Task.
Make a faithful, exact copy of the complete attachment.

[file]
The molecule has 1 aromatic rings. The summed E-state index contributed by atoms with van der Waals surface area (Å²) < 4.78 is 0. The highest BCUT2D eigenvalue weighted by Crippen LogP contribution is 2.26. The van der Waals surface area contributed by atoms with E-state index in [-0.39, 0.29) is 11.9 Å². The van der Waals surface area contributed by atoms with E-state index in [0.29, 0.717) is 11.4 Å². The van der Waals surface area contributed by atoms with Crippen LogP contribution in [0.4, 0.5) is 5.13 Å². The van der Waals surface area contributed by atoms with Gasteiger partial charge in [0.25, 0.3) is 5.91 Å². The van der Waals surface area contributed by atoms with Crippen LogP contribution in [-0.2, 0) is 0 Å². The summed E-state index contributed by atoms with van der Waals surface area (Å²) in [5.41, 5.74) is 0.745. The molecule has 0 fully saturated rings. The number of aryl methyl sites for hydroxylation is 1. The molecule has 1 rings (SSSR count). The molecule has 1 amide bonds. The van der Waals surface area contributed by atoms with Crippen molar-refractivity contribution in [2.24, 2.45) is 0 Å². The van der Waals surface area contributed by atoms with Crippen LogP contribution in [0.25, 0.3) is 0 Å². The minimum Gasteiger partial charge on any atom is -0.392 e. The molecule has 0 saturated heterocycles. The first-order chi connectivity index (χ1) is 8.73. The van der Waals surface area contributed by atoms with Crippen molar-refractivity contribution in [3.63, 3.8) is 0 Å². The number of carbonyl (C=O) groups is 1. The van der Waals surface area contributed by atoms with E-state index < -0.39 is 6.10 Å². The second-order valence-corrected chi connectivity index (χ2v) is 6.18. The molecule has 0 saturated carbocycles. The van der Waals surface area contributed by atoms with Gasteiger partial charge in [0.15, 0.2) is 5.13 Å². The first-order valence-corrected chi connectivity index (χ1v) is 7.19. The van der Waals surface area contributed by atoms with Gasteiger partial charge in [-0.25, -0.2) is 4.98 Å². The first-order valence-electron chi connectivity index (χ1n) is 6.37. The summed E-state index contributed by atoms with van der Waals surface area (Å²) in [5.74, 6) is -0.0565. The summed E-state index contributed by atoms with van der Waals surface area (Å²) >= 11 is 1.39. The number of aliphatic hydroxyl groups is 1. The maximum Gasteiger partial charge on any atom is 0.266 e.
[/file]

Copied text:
The molecule has 1 aromatic rings. The summed E-state index contributed by atoms with van der Waals surface area (Å²) < 4.78 is 0. The highest BCUT2D eigenvalue weighted by Crippen LogP contribution is 2.26. The van der Waals surface area contributed by atoms with E-state index in [-0.39, 0.29) is 11.9 Å². The van der Waals surface area contributed by atoms with E-state index in [0.29, 0.717) is 11.4 Å². The van der Waals surface area contributed by atoms with Crippen LogP contribution in [0.4, 0.5) is 5.13 Å². The van der Waals surface area contributed by atoms with Gasteiger partial charge in [0.25, 0.3) is 5.91 Å². The van der Waals surface area contributed by atoms with Crippen LogP contribution in [-0.2, 0) is 0 Å². The summed E-state index contributed by atoms with van der Waals surface area (Å²) in [5.41, 5.74) is 0.745. The molecule has 0 fully saturated rings. The number of aryl methyl sites for hydroxylation is 1. The molecule has 1 rings (SSSR count). The molecule has 1 amide bonds. The van der Waals surface area contributed by atoms with Crippen molar-refractivity contribution in [2.24, 2.45) is 0 Å². The van der Waals surface area contributed by atoms with Crippen LogP contribution in [0.25, 0.3) is 0 Å². The minimum Gasteiger partial charge on any atom is -0.392 e. The molecule has 0 saturated heterocycles. The first-order chi connectivity index (χ1) is 8.73. The van der Waals surface area contributed by atoms with Crippen molar-refractivity contribution in [3.63, 3.8) is 0 Å². The number of carbonyl (C=O) groups is 1. The van der Waals surface area contributed by atoms with E-state index < -0.39 is 6.10 Å². The second-order valence-corrected chi connectivity index (χ2v) is 6.18. The molecule has 0 saturated carbocycles. The van der Waals surface area contributed by atoms with Gasteiger partial charge in [0.15, 0.2) is 5.13 Å². The first-order valence-corrected chi connectivity index (χ1v) is 7.19. The van der Waals surface area contributed by atoms with Gasteiger partial charge in [-0.25, -0.2) is 4.98 Å². The first-order valence-electron chi connectivity index (χ1n) is 6.37. The summed E-state index contributed by atoms with van der Waals surface area (Å²) in [5.74, 6) is -0.0565. The summed E-state index contributed by atoms with van der Waals surface area (Å²) >= 11 is 1.39. The number of aliphatic hydroxyl groups is 1. The maximum Gasteiger partial charge on any atom is 0.266 e.